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The Conversation Game- The Struggle to Fit In
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Dr. Michael Brooke, PSYD specializes in helping socially awkward adolescents and adults fit in and make friends. He invented a product called Chime In, the Conversation Game to teach these vital skills. Players learn how to follow the give-and-take of social conversation and have fun in the process. He'll talk about how he developed the game, and whom he hopes to help with it.
Episode Segments:
Heaven Sent and Bent: Dr. Michael Brooke, PSYD
Michael Brooke grew up in Montana, cowboy country. For a young boy who wanted to play the piano and video games, this was not welcoming territory. He was bullied as a child and returned the bullying until he figured out he wasn’t making friends this way. He adapted his behavior and decided to take his knowledge to a new level. He left big sky country and headed to “joisy” other wise know as the The Garden State, New Jersey, to pursue his degree in clinical psychology. He had the opportunity to work with a lot of children on the spectrum and recognized that communication needed to be taught differently. It had to be taught in a way that could be repeated and not looked on as a teacher dictated subject. He invented a game called, “Chime In! The Conversation Game”. He now works with adolescents and adults teaching social skills and skills training. Listen as Dr. Brooke introduces his program and tells us what he has learned…
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Links to Related Websites:
Chime In
Chime In: The Conversation Game is an easy-to-learn, life-changing game for getting anyone who struggles socially on the path to fitting in and making friends. Players learn how to follow the give-and-take of social conversation and have fun in the process.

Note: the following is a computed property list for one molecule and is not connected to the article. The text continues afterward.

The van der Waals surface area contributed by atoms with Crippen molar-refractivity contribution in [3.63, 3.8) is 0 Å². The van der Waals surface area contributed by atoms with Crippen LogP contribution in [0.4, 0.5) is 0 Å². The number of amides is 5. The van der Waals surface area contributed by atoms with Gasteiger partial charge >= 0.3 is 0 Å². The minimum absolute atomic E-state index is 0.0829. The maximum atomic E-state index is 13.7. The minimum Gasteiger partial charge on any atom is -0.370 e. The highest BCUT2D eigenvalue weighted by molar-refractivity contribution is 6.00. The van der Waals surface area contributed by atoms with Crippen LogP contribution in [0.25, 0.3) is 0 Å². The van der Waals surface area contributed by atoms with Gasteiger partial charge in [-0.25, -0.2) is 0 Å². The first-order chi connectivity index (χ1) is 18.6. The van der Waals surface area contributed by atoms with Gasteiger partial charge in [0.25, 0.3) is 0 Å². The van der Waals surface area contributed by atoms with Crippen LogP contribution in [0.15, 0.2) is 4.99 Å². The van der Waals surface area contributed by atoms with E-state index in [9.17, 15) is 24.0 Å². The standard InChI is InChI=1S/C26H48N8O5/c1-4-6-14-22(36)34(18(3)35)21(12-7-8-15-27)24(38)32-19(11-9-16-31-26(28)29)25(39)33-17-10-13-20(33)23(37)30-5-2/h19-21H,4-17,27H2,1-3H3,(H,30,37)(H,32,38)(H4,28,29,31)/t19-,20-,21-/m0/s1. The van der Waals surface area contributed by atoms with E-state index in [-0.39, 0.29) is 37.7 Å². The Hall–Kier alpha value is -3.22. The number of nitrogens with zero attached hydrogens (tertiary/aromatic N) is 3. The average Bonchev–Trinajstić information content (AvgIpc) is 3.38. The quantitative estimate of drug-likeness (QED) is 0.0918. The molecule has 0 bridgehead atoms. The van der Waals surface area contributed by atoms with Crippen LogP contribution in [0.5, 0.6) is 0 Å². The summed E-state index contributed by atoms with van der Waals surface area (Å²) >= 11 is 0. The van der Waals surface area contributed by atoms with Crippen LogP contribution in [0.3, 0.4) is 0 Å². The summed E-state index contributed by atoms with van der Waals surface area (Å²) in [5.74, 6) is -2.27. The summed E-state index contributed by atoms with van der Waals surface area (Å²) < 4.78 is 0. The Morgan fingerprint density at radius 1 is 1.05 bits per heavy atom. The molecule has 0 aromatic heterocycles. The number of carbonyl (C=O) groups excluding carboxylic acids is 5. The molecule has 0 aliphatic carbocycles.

Guest(s) Appearing on this Episode
Michael Brooke
I grew up in the Big Sky Country of Montana. Activities like rafting, camping, and fishing were an important part of my childhood. I also liked some activities that were a little unusual for a Montana boy like gymnastics, piano, and role-playing games like Dungeons and Dragons. Sometimes, I got teased for those kinds of “quirky” interests, which I definitely didn’t like. It’s not a fun feeling when you don’t fit in. However, as I grew up, I was also able to learn some skills for making friends and to avoid being teased.

Skip ahead a few years… I traveled all the way to New Jersey to learn how to be a clinical psychologist. There I had the opportunity to work with a lot of children and adults who were “on the spectrum.” They taught me that there is no typical person “on the spectrum.” I learned that I liked helping others get better at making and KEEPING friends. I learned how important it is to learn these skills so that you can live on your own, keep a job, get along with your family, and also have a social life. It’s important to “fit in” when you need to, and I like helping people learn how to do that!!

On the professional side, I like working with children and adults on the spectrum (age 12 to adult). I provide social skills training and social skills groups. I also love working with parents of children who are on the spectrum. I like to help parents understand what their children need, how their children think, and how to help their children succeed in life. In fact, I like helping children and adults on the spectrum with the same things.

Brooke Psychologists